Underground England, 2
Culture, Comedy, History and Politics
This is the concluding part to my essay on English culture and society. Part one, on society and character, can be found here.
English Culture and Values
George Orwell and D.H. Lawrence both used the word ‘gentle’ to describe the English, which would strike anyone wandering through a typical English town on a Friday night, or seated on a train next to a group of office lasses on their way to a hen do, as a tad wide of the mark. Nevertheless, putting aside loutishness, hooliganism and so on, and putting aside our conspicuous and hypocritical state violence, and putting aside the fact that ‘gentleness’ can be a cover for the emotionless death-in-life of the comfortable classes, it is still an accurate characterisation, and, insofar as it refers to a kind of quietly spoken decorum, or mild-mannered courtesy, ‘gentleness’ forms part of a collection of attributes which includes our secretiveness and our sense of humour that are, as a whole, little appreciated by many visitors, who assume we are merely cold, inscrutable and weird. This certainly can be the case, particularly in the wealthy south, but such faults are really corrupt expressions of a certain innate subtlety that more direct and literal cultures tend to overlook.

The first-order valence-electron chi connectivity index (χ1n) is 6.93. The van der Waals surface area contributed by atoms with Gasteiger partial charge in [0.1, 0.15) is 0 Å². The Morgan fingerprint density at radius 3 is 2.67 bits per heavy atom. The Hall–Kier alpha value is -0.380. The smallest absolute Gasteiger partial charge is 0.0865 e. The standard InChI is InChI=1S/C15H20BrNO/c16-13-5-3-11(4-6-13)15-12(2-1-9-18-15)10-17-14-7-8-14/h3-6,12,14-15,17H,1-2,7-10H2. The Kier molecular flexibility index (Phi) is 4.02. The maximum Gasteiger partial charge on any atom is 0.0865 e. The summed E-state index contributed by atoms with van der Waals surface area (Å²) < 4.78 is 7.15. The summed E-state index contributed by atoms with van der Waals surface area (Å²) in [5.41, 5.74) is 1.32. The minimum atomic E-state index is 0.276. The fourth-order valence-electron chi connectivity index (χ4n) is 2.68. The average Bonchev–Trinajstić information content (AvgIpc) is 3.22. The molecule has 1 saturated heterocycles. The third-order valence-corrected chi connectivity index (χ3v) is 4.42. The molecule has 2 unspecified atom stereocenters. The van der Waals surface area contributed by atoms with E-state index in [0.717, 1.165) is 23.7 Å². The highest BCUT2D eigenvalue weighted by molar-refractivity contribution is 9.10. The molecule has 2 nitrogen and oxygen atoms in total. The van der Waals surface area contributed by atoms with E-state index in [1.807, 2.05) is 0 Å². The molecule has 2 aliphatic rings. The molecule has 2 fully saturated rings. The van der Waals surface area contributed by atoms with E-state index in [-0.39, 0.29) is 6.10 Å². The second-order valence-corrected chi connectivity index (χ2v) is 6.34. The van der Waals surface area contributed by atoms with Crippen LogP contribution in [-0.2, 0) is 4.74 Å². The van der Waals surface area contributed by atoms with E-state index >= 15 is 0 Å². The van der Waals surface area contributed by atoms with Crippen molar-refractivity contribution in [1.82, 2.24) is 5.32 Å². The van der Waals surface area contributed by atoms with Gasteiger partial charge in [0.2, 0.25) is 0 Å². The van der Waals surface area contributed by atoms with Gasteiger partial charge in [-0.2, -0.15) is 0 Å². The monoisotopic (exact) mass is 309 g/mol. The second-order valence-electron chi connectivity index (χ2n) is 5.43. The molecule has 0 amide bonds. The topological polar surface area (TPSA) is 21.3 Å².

Like other high-context societies, the English, particularly the working-class, naturally seek meaning from the context, not from explicit expression.1 On the surface, we shake hands, make ridiculous small-talk, unnecessarily say ‘so sorry, do you mind if I just squeeze past?’ and accept invitations we have no intention of ever honouring, while, underneath, we caress each other in our tone of voice, perform an elegant ritual of acknowledgement or privilege the harmony — or the comedy — of the moment over tedious literacy and consistency. This ‘belly-speech’, as the Japanese call it,2 is all but invisible to some cultures3 and as it, like everything else of value, vanishes beneath the surface of modernity, it leaves the degraded context-dead shell of itself; extreme hypocrisy, crippling social confusion and either pathological awkwardness or, for the upper classes, bland over-confidence.